- Polymer clay will stick to wooden rollers, so make sure to get a nylon one or use a glass bottle. You can also use plain flour to stop the clay from sticking to the roller.
- If you use chalk pastels, put them on the miniature piece before you bake it.
- Once its baked, use a varnish or a liquid gel (this one from Fimo also works as a glue). It will look nice for icing on cakes, etc, and to get a more realistic look.
- Always keep your hands and tools clean by keeping wet wipes nearby, because it is important to not get dirt on your clay while working in such a small size.
- There is no need to rush to the stores to get a pastamachien to make miniature food, as long as you are not really completely involved in making them.
- Beware do NOT use the same pastamachien to make real pasta, because polymer clay can be toxic!
Showing you a few videos on how to make miniature food.
Now that the basics are out of the way, let’s switch to the actual making of miniature food. There is no better way than showing you lots and lots of Youtube videos really.
So let’s go (if you’re ready) :-).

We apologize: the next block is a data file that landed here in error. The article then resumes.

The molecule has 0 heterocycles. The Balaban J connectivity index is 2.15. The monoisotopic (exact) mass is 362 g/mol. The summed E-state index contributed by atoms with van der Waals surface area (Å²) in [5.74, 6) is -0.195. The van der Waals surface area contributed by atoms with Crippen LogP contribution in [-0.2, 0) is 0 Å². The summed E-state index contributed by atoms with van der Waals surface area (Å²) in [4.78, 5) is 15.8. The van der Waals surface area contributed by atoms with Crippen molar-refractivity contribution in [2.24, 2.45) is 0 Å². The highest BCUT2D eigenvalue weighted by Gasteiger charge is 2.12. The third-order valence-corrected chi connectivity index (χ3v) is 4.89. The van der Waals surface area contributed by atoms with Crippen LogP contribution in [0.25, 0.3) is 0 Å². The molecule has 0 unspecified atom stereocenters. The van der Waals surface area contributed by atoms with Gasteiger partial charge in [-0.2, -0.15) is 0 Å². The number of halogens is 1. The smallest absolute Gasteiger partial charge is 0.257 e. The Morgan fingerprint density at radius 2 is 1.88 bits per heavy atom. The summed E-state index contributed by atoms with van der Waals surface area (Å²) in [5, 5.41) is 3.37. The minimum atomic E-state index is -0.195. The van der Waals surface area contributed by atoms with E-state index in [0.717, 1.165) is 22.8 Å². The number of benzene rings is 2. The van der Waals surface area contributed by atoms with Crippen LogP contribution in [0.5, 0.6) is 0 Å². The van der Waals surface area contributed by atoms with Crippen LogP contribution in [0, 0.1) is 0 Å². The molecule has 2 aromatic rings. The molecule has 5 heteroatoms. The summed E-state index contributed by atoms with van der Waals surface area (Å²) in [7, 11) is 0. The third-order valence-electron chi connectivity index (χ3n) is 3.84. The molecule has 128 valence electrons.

1. How to make miniature biscuits and cookies
Another fantastic video from Julie Warren, this time on the making of biscuits and cookies with polymer clay. She has plenty more video’s to watch with food tutorials, so go and subscribe to her channel 😉
2. How To Make A Mini Pizza.
In the next video, you can find out how to make miniature pizza from polymer clay. The video is made by “This Charming Stuff“.
3. How To Make Kentucky Fried Chicken ”original recipe” And One Of Their sandwiches; Doublicious.
“Sugarcharmshop” made a video on how to make these 2 KFC-inspired miniatures. Isn’t it fantastic?
4. How To Make Avocado Brownies.
Stephanie Kilgast has made some delicious-looking vegan avocado brownies with Fimo clay.
Are you up for one more?
5. How to make miniature oranges?
In the next tutorial, “Sweetsofmyown” shows you how to craft tiny oranges and what tools you need to do that.
How to make miniature food with paper.
Next on the list of miniature food making is just using paper and/or cardboard.
- To make miniature food “boxes”, for cereal for example or “canned food” minis, there are hundreds of tutorials online as well. Plus the printables that you would need to make those.
I have a few printables already on my website. Just go to the menu above and click on ‘FREEBIES’. A few sites with printables should show up;-). Also if you prescribe to my newsletter, once in a while there will be food printables included as well.
For more, please use these 3 words in Google: “miniature + food + printables” and you will see tons of examples!
To create food boxes, you just need to print the printables (what a pun lol), assemble the paper or cardboard and glue it all together.